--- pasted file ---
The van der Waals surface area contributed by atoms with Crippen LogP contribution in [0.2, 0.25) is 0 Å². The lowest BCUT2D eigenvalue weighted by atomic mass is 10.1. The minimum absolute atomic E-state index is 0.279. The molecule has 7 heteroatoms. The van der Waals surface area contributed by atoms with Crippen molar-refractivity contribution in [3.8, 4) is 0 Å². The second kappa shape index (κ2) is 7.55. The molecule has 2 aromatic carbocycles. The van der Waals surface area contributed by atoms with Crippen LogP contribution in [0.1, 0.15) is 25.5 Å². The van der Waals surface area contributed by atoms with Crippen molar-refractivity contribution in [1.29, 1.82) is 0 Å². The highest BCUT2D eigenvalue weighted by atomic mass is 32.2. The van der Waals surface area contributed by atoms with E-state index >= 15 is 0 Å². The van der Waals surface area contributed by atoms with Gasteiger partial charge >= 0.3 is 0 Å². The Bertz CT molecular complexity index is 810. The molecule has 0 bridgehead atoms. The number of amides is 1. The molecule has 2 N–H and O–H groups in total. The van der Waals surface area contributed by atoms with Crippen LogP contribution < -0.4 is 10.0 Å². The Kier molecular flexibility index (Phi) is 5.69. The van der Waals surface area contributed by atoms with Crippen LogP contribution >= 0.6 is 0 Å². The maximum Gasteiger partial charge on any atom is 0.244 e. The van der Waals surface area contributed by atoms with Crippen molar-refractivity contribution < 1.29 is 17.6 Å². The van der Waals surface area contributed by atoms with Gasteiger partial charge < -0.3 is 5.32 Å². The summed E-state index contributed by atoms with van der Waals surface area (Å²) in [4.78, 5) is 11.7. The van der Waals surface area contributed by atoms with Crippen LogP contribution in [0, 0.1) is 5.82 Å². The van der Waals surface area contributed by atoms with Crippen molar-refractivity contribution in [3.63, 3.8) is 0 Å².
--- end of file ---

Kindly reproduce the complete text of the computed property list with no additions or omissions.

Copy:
The van der Waals surface area contributed by atoms with Crippen LogP contribution in [0.2, 0.25) is 0 Å². The lowest BCUT2D eigenvalue weighted by atomic mass is 10.1. The minimum absolute atomic E-state index is 0.279. The molecule has 7 heteroatoms. The van der Waals surface area contributed by atoms with Crippen molar-refractivity contribution in [3.8, 4) is 0 Å². The second kappa shape index (κ2) is 7.55. The molecule has 2 aromatic carbocycles. The van der Waals surface area contributed by atoms with Crippen LogP contribution in [0.1, 0.15) is 25.5 Å². The van der Waals surface area contributed by atoms with Crippen molar-refractivity contribution in [1.29, 1.82) is 0 Å². The highest BCUT2D eigenvalue weighted by atomic mass is 32.2. The van der Waals surface area contributed by atoms with E-state index >= 15 is 0 Å². The van der Waals surface area contributed by atoms with Gasteiger partial charge >= 0.3 is 0 Å². The Bertz CT molecular complexity index is 810. The molecule has 0 bridgehead atoms. The number of amides is 1. The molecule has 2 N–H and O–H groups in total. The van der Waals surface area contributed by atoms with Crippen LogP contribution < -0.4 is 10.0 Å². The Kier molecular flexibility index (Phi) is 5.69. The van der Waals surface area contributed by atoms with Crippen LogP contribution >= 0.6 is 0 Å². The maximum Gasteiger partial charge on any atom is 0.244 e. The van der Waals surface area contributed by atoms with Crippen molar-refractivity contribution < 1.29 is 17.6 Å². The van der Waals surface area contributed by atoms with Gasteiger partial charge < -0.3 is 5.32 Å². The summed E-state index contributed by atoms with van der Waals surface area (Å²) in [4.78, 5) is 11.7. The van der Waals surface area contributed by atoms with Crippen LogP contribution in [0, 0.1) is 5.82 Å². The van der Waals surface area contributed by atoms with Crippen molar-refractivity contribution in [3.63, 3.8) is 0 Å².